One final point: I wish this book had been available years ago when I was completing my formal education, beginning a career as an English teacher, and then starting a family. That said, I can at least purchase copies for my three sons and daughter...and will.
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6 of 6 people found the following review helpful
4.0 out of 5 stars great read, very informative and backed up with scientific facts & references, also has a video link, 27 Jun 2010
By 
A Singh (UK) - See all my reviews
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This review is from: Brain Rules: 12 Principles for Surviving and Thriving at Work, Home and School (Paperback)
very interesting read explaining all the different things that can make your brain work better throughout your life, and has separated it into sections (i.e. sleep, eating, exercise etc). more like advice than rules and worth a read for any one of any age
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17 of 19 people found the following review helpful
5.0 out of 5 stars A great book that made me think, 21 April 2008
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If you're looking for a lightweight introduction to the fascinating world of neuroscience then this is the book for you. I've read much of the material elsewhere and in more depth. But this book is an entertaining romp through some of the latest brain research.

The book is an easy read and laid out in 12 clear, although sometimes overlapping, chapters. There's also a useful CD Rom that comes with the book which helps you explore the material. There's also a useful companion website.

Although this books isn't going to guarantee you a pass in your GCSE Neuroscience exam, it will have you saying, 'Well, fancy that!' a lot.

Well worth it.
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3 of 3 people found the following review helpful
4.0 out of 5 stars An interesting and easy read but..., 18 Feb 2011
By 
Ransen Owen (Italy) - See all my reviews
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This review is from: Brain Rules: 12 Principles for Surviving and Thriving at Work, Home and School (Paperback)
...the author tells us that Vision beats all other senses when it comes to understanding and memory, and text is a poor second. So why is there not a single explanatory diagram in the whole book!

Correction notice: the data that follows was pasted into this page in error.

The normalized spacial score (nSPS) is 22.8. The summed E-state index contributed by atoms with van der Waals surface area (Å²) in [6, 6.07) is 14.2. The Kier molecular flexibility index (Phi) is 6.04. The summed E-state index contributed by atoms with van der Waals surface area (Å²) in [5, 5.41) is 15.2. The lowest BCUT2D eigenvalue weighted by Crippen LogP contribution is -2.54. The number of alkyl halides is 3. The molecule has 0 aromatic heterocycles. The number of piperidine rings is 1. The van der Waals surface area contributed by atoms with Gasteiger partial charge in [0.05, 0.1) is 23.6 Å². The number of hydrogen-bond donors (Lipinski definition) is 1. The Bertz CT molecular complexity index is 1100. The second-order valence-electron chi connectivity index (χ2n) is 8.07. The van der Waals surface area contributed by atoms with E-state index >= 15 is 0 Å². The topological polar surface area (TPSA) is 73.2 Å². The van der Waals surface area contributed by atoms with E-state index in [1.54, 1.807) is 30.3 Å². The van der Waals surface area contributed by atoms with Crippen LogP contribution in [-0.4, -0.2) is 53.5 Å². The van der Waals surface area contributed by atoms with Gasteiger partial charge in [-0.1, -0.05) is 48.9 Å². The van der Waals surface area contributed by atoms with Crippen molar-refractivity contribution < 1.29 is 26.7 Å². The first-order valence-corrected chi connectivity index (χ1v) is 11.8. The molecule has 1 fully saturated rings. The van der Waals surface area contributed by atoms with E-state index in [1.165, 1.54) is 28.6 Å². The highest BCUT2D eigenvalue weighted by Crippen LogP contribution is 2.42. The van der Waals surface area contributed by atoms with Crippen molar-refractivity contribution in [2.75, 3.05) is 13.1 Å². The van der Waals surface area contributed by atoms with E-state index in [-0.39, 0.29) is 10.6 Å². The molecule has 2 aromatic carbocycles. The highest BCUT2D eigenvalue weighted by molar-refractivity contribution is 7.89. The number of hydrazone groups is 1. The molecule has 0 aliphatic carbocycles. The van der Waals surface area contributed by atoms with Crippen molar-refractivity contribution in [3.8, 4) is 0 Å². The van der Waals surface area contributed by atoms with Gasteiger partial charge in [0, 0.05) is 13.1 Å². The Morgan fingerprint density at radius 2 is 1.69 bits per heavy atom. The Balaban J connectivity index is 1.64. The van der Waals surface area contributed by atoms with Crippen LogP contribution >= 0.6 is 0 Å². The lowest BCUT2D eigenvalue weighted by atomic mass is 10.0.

Do what you say!

But about 100 times better than a related book called "Spark!"
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2 of 2 people found the following review helpful
4.0 out of 5 stars more science could be written in this clear engaging style, 29 Jun 2012
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This review is from: Brain Rules: 12 Principles for Surviving and Thriving at Work, Home and School (Paperback)
This is a great book that came recommended to me by multiple sources and I'm really glad I read it.

John Medina is a neuroscientist with a deep passion for learning and education and he explains the principles that he thinks are important using 12 simple Rules. I love things that are researched and there's lots of research in here but it's written in a very engaging way - in fact I think he's thought hard about his rules as he's written it. There are certainly some memorable stories and other devices to help things to stick.

The style is easy to read and quite light hearted but he suggests some innovative and potentially challenging ways for educators and businesses to change the way they engage with people and help them learn better. His suggestions are aimed at the United States education system but the rules appear to be universally applicable, based on available data.

So rule 1 is that of Exercise - we think better when our bodies are engaged as well as our brains and this is hardly a new concept but Medina explains it with examples about real people, experimental data and longitudinal studies. He discusses cognitive fitness at all ages and talks about the long term effects of exercise on our mental abilities as we age. There are some interesting facts about the brain and he explains complex neuroscience using analogies and metaphors.

The writing style is personal, engaging and clear so that when you encounter technical terms like dentate gyrus or Brain Derived Neurotrophic Factor you've still got processing power left to handle them and don't feel overwhelmed by complexity. More science should be written up like this so that more people can understand it.